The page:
|Ken Corbett portrait of Orrin Porter Rockwell from a |
photo of Rockwell
The Rockwell of the book is heavily armed and obviously a man accustomed to violence. At the same time he is a devout Mormon believing in the early principles of the Church of Jesus Christ of Latter Day Saints.
Fascinated by the fictional character I did some online research of the 19th Century Rockwell who was known as Porter Rockwell. He led a remarkable life.
Baptized a Mormon on the day the Church was organized in 1830 he was a personal bodyguard for founder, Joseph Smith, and Brigham Young.
In Johnson's book Rockwell describes himself as “Danite, Man of God, Son of Thunder, and the strong right arm of the prophets of the Church of Jesus Christ of Latter Day Saints”.
I had not recalled hearing of a “Danite” before reading the book. They were a secret Mormon militia formed in Missouri during the late 1830’s when there was major conflict between the Mormons and non-Mormons of the northwest part of the state. They participated in raids and battles.
I had not remembered that Sir Arthur Conan Doyle in the first Sherlock Holmes novel, A Study in Scarlet, featured the Danites. In Wikipedia it states:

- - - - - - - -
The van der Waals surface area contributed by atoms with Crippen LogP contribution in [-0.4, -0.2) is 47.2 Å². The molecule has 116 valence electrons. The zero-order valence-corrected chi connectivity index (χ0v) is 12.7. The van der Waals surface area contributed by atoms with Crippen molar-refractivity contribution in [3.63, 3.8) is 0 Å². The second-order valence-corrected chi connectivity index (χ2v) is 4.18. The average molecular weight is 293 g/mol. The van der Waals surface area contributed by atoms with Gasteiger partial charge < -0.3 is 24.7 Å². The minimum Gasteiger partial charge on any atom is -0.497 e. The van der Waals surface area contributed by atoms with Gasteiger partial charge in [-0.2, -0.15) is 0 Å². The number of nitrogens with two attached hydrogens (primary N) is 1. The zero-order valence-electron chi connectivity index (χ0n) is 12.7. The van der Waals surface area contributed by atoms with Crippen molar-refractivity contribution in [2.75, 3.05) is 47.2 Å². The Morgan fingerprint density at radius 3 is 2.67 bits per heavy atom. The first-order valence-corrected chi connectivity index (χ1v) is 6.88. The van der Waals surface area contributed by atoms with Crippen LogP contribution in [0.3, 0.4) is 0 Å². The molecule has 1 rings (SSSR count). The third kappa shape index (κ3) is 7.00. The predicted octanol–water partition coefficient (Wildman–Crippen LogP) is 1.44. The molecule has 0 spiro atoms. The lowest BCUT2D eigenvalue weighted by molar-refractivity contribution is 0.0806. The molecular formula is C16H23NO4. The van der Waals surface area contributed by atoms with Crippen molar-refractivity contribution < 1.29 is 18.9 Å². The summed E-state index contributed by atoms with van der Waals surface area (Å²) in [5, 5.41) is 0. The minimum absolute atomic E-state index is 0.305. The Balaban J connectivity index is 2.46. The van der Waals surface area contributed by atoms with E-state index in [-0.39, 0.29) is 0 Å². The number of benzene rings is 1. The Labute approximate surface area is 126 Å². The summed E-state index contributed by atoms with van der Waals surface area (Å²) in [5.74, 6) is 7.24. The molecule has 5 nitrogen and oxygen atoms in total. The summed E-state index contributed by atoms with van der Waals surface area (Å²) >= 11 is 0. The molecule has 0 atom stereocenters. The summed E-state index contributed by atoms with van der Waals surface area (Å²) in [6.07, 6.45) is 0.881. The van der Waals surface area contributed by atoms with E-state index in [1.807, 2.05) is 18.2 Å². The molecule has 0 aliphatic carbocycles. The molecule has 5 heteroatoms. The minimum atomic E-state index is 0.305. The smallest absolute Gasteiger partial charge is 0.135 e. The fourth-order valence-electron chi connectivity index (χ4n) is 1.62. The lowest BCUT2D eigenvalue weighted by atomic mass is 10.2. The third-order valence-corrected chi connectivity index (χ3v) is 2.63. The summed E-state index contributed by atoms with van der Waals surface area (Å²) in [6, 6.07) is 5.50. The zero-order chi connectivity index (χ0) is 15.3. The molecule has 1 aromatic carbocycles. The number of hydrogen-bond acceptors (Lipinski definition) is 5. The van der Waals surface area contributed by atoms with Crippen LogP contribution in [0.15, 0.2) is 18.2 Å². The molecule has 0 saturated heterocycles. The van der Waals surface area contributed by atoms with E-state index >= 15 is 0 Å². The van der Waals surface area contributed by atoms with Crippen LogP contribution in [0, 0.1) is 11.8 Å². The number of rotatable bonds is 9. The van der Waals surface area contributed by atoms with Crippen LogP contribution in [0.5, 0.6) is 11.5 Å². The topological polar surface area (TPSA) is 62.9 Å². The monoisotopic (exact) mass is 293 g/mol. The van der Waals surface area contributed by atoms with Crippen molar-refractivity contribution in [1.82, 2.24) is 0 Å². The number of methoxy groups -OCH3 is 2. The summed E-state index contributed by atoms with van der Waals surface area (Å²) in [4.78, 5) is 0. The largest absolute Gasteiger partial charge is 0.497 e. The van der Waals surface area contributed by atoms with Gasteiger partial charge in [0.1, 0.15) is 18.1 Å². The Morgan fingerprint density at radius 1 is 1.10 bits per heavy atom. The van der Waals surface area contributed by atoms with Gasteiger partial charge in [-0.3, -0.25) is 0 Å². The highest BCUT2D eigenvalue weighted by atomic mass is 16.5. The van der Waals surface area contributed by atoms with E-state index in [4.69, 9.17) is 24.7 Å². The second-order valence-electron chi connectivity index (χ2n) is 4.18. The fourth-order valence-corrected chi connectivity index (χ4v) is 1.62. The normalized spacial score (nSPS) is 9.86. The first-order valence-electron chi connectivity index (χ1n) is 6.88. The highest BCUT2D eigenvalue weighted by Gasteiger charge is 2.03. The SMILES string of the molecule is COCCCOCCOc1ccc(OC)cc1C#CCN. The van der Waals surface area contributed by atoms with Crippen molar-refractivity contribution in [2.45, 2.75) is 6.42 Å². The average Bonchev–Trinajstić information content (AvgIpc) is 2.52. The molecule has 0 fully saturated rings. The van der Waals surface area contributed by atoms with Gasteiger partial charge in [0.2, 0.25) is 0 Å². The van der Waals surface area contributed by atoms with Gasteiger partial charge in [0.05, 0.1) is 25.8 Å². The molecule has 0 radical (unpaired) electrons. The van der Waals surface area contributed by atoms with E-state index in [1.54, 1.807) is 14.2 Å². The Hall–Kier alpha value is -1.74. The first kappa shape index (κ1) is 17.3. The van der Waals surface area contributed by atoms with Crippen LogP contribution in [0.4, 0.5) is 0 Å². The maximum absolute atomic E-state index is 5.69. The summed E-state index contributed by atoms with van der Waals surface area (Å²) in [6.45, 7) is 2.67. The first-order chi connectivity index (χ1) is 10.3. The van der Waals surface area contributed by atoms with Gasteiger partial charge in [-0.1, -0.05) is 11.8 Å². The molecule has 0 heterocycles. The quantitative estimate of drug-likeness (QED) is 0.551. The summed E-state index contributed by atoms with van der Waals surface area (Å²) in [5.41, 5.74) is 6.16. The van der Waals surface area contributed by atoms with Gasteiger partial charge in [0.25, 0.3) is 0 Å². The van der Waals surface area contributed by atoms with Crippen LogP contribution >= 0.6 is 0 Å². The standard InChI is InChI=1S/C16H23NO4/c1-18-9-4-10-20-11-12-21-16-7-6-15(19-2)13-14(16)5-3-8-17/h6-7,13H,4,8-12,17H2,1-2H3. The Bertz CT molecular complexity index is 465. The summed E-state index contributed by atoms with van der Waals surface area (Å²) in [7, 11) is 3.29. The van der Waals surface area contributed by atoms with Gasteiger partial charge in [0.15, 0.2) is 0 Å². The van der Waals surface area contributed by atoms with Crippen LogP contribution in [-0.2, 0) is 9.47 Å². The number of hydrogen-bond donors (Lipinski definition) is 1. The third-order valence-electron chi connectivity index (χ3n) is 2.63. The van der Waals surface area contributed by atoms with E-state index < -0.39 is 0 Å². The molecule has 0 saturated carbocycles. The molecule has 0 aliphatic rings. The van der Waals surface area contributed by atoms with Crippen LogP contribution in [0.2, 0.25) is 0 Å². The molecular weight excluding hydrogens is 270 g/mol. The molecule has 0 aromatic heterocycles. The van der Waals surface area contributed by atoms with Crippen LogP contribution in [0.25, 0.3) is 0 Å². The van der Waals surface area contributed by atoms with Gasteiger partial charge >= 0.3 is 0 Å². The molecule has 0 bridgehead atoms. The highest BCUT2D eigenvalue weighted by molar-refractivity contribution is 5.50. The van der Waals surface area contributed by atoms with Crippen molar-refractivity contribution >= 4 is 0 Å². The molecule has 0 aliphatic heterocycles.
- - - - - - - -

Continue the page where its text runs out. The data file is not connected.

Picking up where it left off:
In the story, the Danites constitute a brutal group of enforcing vigilantes operating under the direction of Brigham Young—and more particularly the fictional Sacred Council of Four, silencing criticism and questioning, and preventing dissenters from leaving the Salt Lake Valley.
In The Case Of The Repentant Writer Sherlock Holmes' Creator Raises The Wrath Of Mormon by Hal Schindler there is a fascinating discussion of how Sir Arthur changed his attitude towards Mormons after traveling to Salt Lake City in 1923.
A grand jury was unable to find sufficient evidence to indict Rockwell, convinced in part by his reputation as a deadly gunman and his statement that he "never shot at anybody, if I shoot they get shot! ... He's still alive, ain't he?"
Released after 8 months in jail Rockwell went back to his Mormon brethren. Their leader, Joseph Smith, said on Rockwell’s return:
"I prophesy, in the name of the Lord, that you — Orrin Porter Rockwell — so long as ye shall remain loyal and true to thy faith, need fear no enemy. Cut not thy hair and no bullet or blade can harm thee.
In Richard O. Cowan and William E. Homer, California Saints: A 150-Year Legacy in the Golden State (Provo, UT: Religious Studies Center, Brigham Young University, 1996), 127–42 there is a fascinating quote about Rockwell owning and running bars in California during the Gold Rush:
It must have amused Rockwell to hear tavern patrons tell “Porter Rockwell stories” without realizing that he was behind the bar. For protection, he kept loaded pistols and a trained dog at his side. When he traveled on horseback, the dog rode behind him with its paws on his shoulders and searched the trail ahead for trouble. It was trained to lick his face rather than bark—a silent alarm.
Having a good acquaintance with the other side of the law Rockwell was appointed Deputy Sheriff of Great Salt Lake City in 1949.
He is reported to be the source of the classic Wild West American phrase:
"I never killed anyone who didn't need killing".
Considering his life it is somewhat surprising he died of natural causes in 1878, the last survivor of the original Mormons.
Who could make up a life like Rockwell’s?